It’s been five years since Apple last updated Final Cut Pro 7. Let’s take a look at how video production and other NLEs have changed since.
Five years ago, Apple released 7.0.3 — the final update to Final Cut Pro 7.
That year, the BP Oil spill in the Gulf of Mexico and WikiLeaks dominated news headlines. Apple released the iPhone 4. Inception was the most talked about film, and independent videographers were all getting their hands on the Canon 7D.
Even with all the advancements in camera technology over the past five years, there are still plenty of users editing on Final Cut Pro 7. I’ll admit it… even I still use FCP7 on an occasional project. I had absolutely mastered Final Cut Pro over the years, but with the release of FCPX I was left with a void. Since then, I have dabbled in most of the other NLEs, but I could just never get myself to fully breakaway from FCP7.
Now that we are entering an era where most cell phones will shoot 4K footage, and 360 degree videos can be watched on YouTube and Facebook, it’s time to let FCP7 die. The software just can’t handle production needs anymore. Let’s take a look at some of the available options for video editors still caught in NLE limbo.
When FCPX was released, I was not alone in my hesitations to migrate. Thousands of users complained about the update. The original launch in 2011 made FCPX look like some terrible hybrid between iMovie and Final Cut Pro. It was a disaster. But now that we are years removed from the launch, where is FCPX now?
Apple has already released 17 updates for FCPX. The biggest update (10.2) added 3D titles, updated color grading, made the program more compatible with plugins. It also added support for additional camera formats.
There are more FCPX plugins available to users than ever before. Apple has made serious strides in making FCPX a great program, but the initial launch is still hurting it. Many users have never given a second thought to using FCPX, but now it’s turning into a very viable option.
FCPX is available for $299.99 in the App Store for Mac users.
Premiere Pro CC has taken an absolutely dominant role in the NLE world. With the ease of integration with other Adobe software (like Photoshop and After Effects) and the Creative Cloud packaging, Premiere Pro CC has become the go-to NLE of choice for independent editors.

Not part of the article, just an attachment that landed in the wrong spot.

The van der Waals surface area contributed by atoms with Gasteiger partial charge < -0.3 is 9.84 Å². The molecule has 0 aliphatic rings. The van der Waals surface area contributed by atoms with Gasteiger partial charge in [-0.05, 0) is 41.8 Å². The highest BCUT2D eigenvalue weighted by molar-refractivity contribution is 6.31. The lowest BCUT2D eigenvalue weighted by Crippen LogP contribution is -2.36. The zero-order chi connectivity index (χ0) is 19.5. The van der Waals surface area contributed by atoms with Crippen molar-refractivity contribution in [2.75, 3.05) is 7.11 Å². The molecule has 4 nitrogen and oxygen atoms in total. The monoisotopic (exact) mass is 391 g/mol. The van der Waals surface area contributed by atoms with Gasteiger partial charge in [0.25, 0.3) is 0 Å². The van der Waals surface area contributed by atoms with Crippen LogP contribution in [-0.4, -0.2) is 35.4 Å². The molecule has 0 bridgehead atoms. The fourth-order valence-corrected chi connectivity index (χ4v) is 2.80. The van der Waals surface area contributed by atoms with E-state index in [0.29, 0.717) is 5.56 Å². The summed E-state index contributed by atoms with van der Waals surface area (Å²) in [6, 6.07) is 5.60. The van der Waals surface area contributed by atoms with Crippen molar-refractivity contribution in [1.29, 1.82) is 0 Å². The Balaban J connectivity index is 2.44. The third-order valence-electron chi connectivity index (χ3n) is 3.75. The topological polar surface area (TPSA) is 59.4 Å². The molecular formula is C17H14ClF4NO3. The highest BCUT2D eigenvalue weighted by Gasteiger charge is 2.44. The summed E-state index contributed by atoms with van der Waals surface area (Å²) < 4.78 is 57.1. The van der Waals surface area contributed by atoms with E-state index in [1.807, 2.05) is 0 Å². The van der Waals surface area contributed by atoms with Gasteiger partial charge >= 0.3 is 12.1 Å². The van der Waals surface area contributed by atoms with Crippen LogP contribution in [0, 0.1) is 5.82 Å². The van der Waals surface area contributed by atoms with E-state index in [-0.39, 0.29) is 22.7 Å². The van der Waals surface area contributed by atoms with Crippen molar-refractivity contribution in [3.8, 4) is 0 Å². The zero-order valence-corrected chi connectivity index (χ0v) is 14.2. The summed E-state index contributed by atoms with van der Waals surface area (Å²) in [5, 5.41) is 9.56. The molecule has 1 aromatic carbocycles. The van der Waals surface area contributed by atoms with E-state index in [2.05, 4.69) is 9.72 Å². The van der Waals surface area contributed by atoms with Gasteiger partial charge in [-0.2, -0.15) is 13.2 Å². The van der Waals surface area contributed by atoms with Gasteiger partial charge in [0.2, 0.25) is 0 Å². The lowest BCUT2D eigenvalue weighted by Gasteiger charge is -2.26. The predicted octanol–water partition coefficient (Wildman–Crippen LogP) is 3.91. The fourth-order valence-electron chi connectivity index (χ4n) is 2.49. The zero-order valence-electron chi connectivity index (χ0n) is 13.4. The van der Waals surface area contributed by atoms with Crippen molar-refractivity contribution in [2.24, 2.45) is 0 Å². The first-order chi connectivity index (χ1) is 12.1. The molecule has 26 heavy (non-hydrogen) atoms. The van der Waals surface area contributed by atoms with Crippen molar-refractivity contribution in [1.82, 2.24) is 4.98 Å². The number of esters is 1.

Premiere Pro CC is set up to handle an incredible amount of codecs and formats. Today’s video editor is required to use a multitude of programs, and Premiere Pro is designed with that in mind. Not only is it easy to move media across all of Adobe’s other Creative Cloud software, Premiere Pro also let’s you create OMF, XML, EDL and AAF files.
Premiere Pro CC is available as part of the Adobe Creative Cloud subscription. A standalone subscription for Premiere Pro is $19.99 a month or alongside the entire Creative Cloud suite for $49.99 a month. The NLE is available for Mac and Windows users.
Avid Media Composer remains an industry standard. While not the most-used software among independent editors, Media Composer is constantly used on major motion pictures — like Star Wars Episode VII.
Media Composer is immensely popular for its cloud editing, which allows editors all over the world collaborate on a project. It was designed for broadcast facilities and large production workflows. Since so many large-scale productions rely on their technology, updates and plugins are not nearly as available as they are on the previous mentioned NLEs. However, this does make Avid much more robust.
Avid Media Composer pricing varies on the packaged options. The program can be purchased for $1,299, annual subscription for $29.99 per month, or monthly subscription for $74.99 per month. The NLE is available for Mac and Windows.
Since being acquired by Blackmagic Design, DaVinci Resolve has evolved tremendously. The color grading program has become so much more. As Blackmagic Design aims to takeover all parts of the video production workflow, DaVinci Resolve is evolving into an all-in-one editing software.
DaVinci Resolve 12 introduced a built-in NLE into the color grading platform. Users can now edit multicam footage and color grade without have to export files. Not only is the NLE a new addition, DaVinci Resolve 12 also uses checksum verification to check that all media is transferred correctly from the camera’s memory cards. DaVinci Resolve is poising itself to become a major editing software in the coming future.
DaVinci Resolve 12 is available as a Lite Version for Free or Studio Version for $995. The program is available for Mac, Windows, and Linux systems.
Are you using any of these programs, or are you sticking to others? What NLE is poised to take over the market in the coming years? Let us know in the comments below.